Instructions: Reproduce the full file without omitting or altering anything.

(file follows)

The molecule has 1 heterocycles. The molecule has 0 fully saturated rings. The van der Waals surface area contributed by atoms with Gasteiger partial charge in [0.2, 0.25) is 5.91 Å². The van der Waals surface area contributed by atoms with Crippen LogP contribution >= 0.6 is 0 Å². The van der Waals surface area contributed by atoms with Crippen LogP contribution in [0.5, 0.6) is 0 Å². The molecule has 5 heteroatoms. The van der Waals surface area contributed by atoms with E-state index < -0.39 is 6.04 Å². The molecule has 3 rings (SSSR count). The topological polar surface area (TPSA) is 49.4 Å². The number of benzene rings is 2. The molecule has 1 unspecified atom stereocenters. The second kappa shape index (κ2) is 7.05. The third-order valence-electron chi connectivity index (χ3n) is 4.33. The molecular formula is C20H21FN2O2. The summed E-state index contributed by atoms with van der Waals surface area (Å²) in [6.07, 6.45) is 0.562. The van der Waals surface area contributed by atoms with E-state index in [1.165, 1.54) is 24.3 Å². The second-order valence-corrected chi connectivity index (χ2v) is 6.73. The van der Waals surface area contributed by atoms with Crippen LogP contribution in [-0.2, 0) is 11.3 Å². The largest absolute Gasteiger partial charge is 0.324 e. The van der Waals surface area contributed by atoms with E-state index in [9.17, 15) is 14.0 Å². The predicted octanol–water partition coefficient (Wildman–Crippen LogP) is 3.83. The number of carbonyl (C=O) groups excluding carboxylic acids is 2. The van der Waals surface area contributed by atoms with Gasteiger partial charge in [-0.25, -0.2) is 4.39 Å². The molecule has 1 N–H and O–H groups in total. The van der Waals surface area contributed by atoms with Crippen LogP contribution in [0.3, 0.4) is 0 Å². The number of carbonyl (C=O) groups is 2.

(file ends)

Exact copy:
The molecule has 1 heterocycles. The molecule has 0 fully saturated rings. The van der Waals surface area contributed by atoms with Gasteiger partial charge in [0.2, 0.25) is 5.91 Å². The van der Waals surface area contributed by atoms with Crippen LogP contribution >= 0.6 is 0 Å². The van der Waals surface area contributed by atoms with Crippen LogP contribution in [0.5, 0.6) is 0 Å². The molecule has 5 heteroatoms. The van der Waals surface area contributed by atoms with E-state index < -0.39 is 6.04 Å². The molecule has 3 rings (SSSR count). The topological polar surface area (TPSA) is 49.4 Å². The number of benzene rings is 2. The molecule has 1 unspecified atom stereocenters. The second kappa shape index (κ2) is 7.05. The third-order valence-electron chi connectivity index (χ3n) is 4.33. The molecular formula is C20H21FN2O2. The summed E-state index contributed by atoms with van der Waals surface area (Å²) in [6.07, 6.45) is 0.562. The van der Waals surface area contributed by atoms with E-state index in [1.165, 1.54) is 24.3 Å². The second-order valence-corrected chi connectivity index (χ2v) is 6.73. The van der Waals surface area contributed by atoms with Crippen LogP contribution in [-0.2, 0) is 11.3 Å². The largest absolute Gasteiger partial charge is 0.324 e. The van der Waals surface area contributed by atoms with E-state index in [9.17, 15) is 14.0 Å². The predicted octanol–water partition coefficient (Wildman–Crippen LogP) is 3.83. The number of carbonyl (C=O) groups excluding carboxylic acids is 2. The van der Waals surface area contributed by atoms with Gasteiger partial charge in [-0.25, -0.2) is 4.39 Å². The molecule has 1 N–H and O–H groups in total. The van der Waals surface area contributed by atoms with Crippen LogP contribution in [0.3, 0.4) is 0 Å². The number of carbonyl (C=O) groups is 2.